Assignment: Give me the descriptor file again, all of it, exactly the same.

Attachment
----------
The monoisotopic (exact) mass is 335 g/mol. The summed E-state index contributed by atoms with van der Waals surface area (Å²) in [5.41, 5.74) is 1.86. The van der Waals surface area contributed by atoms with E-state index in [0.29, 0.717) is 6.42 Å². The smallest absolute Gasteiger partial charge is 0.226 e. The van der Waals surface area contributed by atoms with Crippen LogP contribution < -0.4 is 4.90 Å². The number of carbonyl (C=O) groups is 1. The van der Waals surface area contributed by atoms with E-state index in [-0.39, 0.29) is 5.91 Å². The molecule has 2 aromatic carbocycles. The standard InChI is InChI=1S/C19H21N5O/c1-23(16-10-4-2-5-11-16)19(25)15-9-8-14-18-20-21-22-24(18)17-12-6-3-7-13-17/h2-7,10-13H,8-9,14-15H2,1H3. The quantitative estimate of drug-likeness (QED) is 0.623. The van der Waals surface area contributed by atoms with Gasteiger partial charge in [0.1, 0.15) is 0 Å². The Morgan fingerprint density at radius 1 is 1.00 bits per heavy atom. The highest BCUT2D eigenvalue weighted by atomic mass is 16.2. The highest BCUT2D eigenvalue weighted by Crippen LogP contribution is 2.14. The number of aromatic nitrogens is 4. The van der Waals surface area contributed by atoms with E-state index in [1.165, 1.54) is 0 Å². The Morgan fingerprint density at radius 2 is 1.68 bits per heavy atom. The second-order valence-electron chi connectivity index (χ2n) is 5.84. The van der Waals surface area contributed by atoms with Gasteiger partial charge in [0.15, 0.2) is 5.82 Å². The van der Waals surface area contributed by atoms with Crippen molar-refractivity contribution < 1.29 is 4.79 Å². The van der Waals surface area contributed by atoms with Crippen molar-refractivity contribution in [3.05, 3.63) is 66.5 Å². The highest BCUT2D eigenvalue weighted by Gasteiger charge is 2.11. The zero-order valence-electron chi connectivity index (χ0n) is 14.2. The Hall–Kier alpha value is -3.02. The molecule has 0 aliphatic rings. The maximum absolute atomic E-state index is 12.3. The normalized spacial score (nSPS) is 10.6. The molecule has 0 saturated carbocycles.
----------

The monoisotopic (exact) mass is 335 g/mol. The summed E-state index contributed by atoms with van der Waals surface area (Å²) in [5.41, 5.74) is 1.86. The van der Waals surface area contributed by atoms with E-state index in [0.29, 0.717) is 6.42 Å². The smallest absolute Gasteiger partial charge is 0.226 e. The van der Waals surface area contributed by atoms with Crippen LogP contribution < -0.4 is 4.90 Å². The number of carbonyl (C=O) groups is 1. The van der Waals surface area contributed by atoms with E-state index in [-0.39, 0.29) is 5.91 Å². The molecule has 2 aromatic carbocycles. The standard InChI is InChI=1S/C19H21N5O/c1-23(16-10-4-2-5-11-16)19(25)15-9-8-14-18-20-21-22-24(18)17-12-6-3-7-13-17/h2-7,10-13H,8-9,14-15H2,1H3. The quantitative estimate of drug-likeness (QED) is 0.623. The van der Waals surface area contributed by atoms with Gasteiger partial charge in [0.1, 0.15) is 0 Å². The Morgan fingerprint density at radius 1 is 1.00 bits per heavy atom. The highest BCUT2D eigenvalue weighted by atomic mass is 16.2. The highest BCUT2D eigenvalue weighted by Crippen LogP contribution is 2.14. The number of aromatic nitrogens is 4. The van der Waals surface area contributed by atoms with E-state index in [1.165, 1.54) is 0 Å². The Morgan fingerprint density at radius 2 is 1.68 bits per heavy atom. The second-order valence-electron chi connectivity index (χ2n) is 5.84. The van der Waals surface area contributed by atoms with Gasteiger partial charge in [0.15, 0.2) is 5.82 Å². The van der Waals surface area contributed by atoms with Crippen molar-refractivity contribution < 1.29 is 4.79 Å². The van der Waals surface area contributed by atoms with Crippen molar-refractivity contribution in [3.05, 3.63) is 66.5 Å². The highest BCUT2D eigenvalue weighted by Gasteiger charge is 2.11. The zero-order valence-electron chi connectivity index (χ0n) is 14.2. The Hall–Kier alpha value is -3.02. The molecule has 0 aliphatic rings. The maximum absolute atomic E-state index is 12.3. The normalized spacial score (nSPS) is 10.6. The molecule has 0 saturated carbocycles.